In most of the movies in Chapter 2, I use the shorthand format for efficiency's sake. Now, however, we are going to write them out separately again with a little bit of a twist. Because of the multiple vendor prefixes, this will result in a fair amount of code, but it's pretty repetitious, as you'll see. So let's scroll up to where I have my wheel class selector defined, and I'll press Return, so I can start off with my first declaration, and that's going to be to set the opacity to 0. Next, we will start the transitions, and I am going to start with the -webkit-transition-property first.

Now instead of listing just one property here, I am going to list all three properties we are going to change. We are going to change the left value, the opacity, and that last one-- the webkit-transform property-- will be used to rotate the wheels. All right, so let's enter in left,opacity,webkit-transform. Notice that this time you don't put a leading dash in front of webkit, and this becomes the actual name of the property. All right let's close it off with a semicolon. Now we need to do the duration, and this will also use the webkit-transition prefix.

So -webkit-transition, and I will use my code hinting here just to finish out duration, and now since we have three properties, we need three different durations. Even if they're all of the same values, you need to specify each one separated by a comma. So let's make our duration value for the left property 3 seconds, for the opacity 4 seconds, and then for the rotation 3 seconds. Okay, semicolon to close off, now let's enter in the timing function. Again, this is going to be vendor-specific prefix, and again we are going to need three values for the three properties.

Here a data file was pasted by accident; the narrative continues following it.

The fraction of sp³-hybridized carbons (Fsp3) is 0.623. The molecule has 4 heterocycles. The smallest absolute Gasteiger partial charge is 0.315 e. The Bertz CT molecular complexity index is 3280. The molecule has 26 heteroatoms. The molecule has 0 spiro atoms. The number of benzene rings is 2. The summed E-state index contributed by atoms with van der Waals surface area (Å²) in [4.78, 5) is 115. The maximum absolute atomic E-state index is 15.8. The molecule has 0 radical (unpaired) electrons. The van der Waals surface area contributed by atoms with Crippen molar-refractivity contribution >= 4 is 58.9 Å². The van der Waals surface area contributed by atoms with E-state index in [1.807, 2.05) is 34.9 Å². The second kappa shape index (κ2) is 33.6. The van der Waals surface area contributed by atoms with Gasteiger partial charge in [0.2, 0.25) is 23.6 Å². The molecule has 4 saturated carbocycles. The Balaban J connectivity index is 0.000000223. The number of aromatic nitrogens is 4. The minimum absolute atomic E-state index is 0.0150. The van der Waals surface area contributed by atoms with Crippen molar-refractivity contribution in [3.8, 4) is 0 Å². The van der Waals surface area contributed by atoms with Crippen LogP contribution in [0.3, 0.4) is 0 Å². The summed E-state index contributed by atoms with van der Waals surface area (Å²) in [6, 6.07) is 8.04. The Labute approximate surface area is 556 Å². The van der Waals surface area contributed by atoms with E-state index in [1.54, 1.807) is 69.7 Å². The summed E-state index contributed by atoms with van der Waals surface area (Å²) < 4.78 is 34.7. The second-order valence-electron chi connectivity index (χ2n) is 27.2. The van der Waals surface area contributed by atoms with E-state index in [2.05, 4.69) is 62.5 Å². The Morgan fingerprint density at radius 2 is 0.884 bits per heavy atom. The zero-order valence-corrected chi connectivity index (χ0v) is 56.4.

So let's make the first two ease and then the third one we will do ease-out. Finally, we are going to put in the delay value, and of course, we need our vendor prefix for this, and as before, we need three different values. I am not going to have any delay for changing the left value so that comes on immediately, so let's make that 0 seconds. Let's delay the opacity a little bit, however, like one half a second, so .5s, and then finally for the rotation we don't want any delay as well, so 0 seconds. Okay, so that is handling just the webkit version of this, we are going to need to copy all four of these declarations and then paste them in for each of the different browsers we want to address, as well as ones for the generic version.